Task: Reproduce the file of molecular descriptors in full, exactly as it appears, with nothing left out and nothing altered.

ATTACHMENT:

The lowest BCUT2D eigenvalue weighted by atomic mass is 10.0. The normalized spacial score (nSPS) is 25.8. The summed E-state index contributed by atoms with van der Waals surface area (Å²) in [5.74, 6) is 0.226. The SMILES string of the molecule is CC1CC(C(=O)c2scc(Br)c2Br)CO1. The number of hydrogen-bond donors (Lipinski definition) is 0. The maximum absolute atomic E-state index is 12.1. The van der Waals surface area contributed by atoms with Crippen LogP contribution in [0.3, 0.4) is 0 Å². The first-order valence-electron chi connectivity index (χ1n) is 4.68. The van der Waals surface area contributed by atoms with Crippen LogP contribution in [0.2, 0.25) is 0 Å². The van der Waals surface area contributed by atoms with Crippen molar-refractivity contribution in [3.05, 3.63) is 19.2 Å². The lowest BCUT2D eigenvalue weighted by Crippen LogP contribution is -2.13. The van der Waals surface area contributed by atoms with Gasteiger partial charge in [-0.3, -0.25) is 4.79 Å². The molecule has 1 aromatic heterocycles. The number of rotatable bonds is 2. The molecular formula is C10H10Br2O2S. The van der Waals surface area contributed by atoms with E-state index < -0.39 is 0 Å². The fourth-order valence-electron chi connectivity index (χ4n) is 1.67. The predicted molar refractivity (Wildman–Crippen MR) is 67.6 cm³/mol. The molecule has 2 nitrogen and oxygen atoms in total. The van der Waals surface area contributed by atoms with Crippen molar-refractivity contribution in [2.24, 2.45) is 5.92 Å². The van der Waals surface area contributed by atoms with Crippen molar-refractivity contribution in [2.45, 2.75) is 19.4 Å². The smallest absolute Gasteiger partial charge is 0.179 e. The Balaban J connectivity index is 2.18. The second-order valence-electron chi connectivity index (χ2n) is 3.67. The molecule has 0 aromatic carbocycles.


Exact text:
The lowest BCUT2D eigenvalue weighted by atomic mass is 10.0. The normalized spacial score (nSPS) is 25.8. The summed E-state index contributed by atoms with van der Waals surface area (Å²) in [5.74, 6) is 0.226. The SMILES string of the molecule is CC1CC(C(=O)c2scc(Br)c2Br)CO1. The number of hydrogen-bond donors (Lipinski definition) is 0. The maximum absolute atomic E-state index is 12.1. The van der Waals surface area contributed by atoms with Crippen LogP contribution in [0.3, 0.4) is 0 Å². The first-order valence-electron chi connectivity index (χ1n) is 4.68. The van der Waals surface area contributed by atoms with Crippen LogP contribution in [0.2, 0.25) is 0 Å². The van der Waals surface area contributed by atoms with Crippen molar-refractivity contribution in [3.05, 3.63) is 19.2 Å². The lowest BCUT2D eigenvalue weighted by Crippen LogP contribution is -2.13. The van der Waals surface area contributed by atoms with Gasteiger partial charge in [-0.3, -0.25) is 4.79 Å². The molecule has 1 aromatic heterocycles. The number of rotatable bonds is 2. The molecular formula is C10H10Br2O2S. The van der Waals surface area contributed by atoms with E-state index < -0.39 is 0 Å². The fourth-order valence-electron chi connectivity index (χ4n) is 1.67. The predicted molar refractivity (Wildman–Crippen MR) is 67.6 cm³/mol. The molecule has 2 nitrogen and oxygen atoms in total. The van der Waals surface area contributed by atoms with Crippen molar-refractivity contribution in [2.24, 2.45) is 5.92 Å². The van der Waals surface area contributed by atoms with Crippen molar-refractivity contribution in [2.45, 2.75) is 19.4 Å². The smallest absolute Gasteiger partial charge is 0.179 e. The Balaban J connectivity index is 2.18. The second-order valence-electron chi connectivity index (χ2n) is 3.67. The molecule has 0 aromatic carbocycles.